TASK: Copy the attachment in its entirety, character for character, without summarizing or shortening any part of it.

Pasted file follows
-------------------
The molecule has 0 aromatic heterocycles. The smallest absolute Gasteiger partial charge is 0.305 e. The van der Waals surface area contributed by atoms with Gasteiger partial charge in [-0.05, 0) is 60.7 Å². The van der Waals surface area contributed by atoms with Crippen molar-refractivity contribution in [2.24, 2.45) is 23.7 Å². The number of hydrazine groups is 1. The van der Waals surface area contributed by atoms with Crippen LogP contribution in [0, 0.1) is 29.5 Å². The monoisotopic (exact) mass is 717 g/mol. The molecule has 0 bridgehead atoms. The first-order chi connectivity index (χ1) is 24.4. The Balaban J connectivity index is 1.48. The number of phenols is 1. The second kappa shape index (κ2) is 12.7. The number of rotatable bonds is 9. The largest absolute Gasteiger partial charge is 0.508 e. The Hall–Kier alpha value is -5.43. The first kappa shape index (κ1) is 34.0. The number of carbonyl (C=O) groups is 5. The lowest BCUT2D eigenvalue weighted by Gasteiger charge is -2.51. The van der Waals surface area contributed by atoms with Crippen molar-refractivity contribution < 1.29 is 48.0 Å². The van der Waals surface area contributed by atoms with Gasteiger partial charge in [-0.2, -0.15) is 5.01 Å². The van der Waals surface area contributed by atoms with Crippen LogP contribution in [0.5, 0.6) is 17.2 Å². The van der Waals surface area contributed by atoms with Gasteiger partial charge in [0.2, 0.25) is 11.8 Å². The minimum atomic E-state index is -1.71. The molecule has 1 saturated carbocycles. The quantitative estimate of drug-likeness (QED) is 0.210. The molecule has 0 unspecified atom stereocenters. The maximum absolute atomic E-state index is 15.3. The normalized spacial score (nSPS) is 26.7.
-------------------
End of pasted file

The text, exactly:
The molecule has 0 aromatic heterocycles. The smallest absolute Gasteiger partial charge is 0.305 e. The van der Waals surface area contributed by atoms with Gasteiger partial charge in [-0.05, 0) is 60.7 Å². The van der Waals surface area contributed by atoms with Crippen molar-refractivity contribution in [2.24, 2.45) is 23.7 Å². The number of hydrazine groups is 1. The van der Waals surface area contributed by atoms with Crippen LogP contribution in [0, 0.1) is 29.5 Å². The monoisotopic (exact) mass is 717 g/mol. The molecule has 0 bridgehead atoms. The first-order chi connectivity index (χ1) is 24.4. The Balaban J connectivity index is 1.48. The number of phenols is 1. The second kappa shape index (κ2) is 12.7. The number of rotatable bonds is 9. The largest absolute Gasteiger partial charge is 0.508 e. The Hall–Kier alpha value is -5.43. The first kappa shape index (κ1) is 34.0. The number of carbonyl (C=O) groups is 5. The lowest BCUT2D eigenvalue weighted by Gasteiger charge is -2.51. The van der Waals surface area contributed by atoms with Crippen molar-refractivity contribution < 1.29 is 48.0 Å². The van der Waals surface area contributed by atoms with Gasteiger partial charge in [-0.2, -0.15) is 5.01 Å². The van der Waals surface area contributed by atoms with Crippen LogP contribution in [0.5, 0.6) is 17.2 Å². The van der Waals surface area contributed by atoms with Gasteiger partial charge in [0.2, 0.25) is 11.8 Å². The minimum atomic E-state index is -1.71. The molecule has 1 saturated carbocycles. The quantitative estimate of drug-likeness (QED) is 0.210. The molecule has 0 unspecified atom stereocenters. The maximum absolute atomic E-state index is 15.3. The normalized spacial score (nSPS) is 26.7.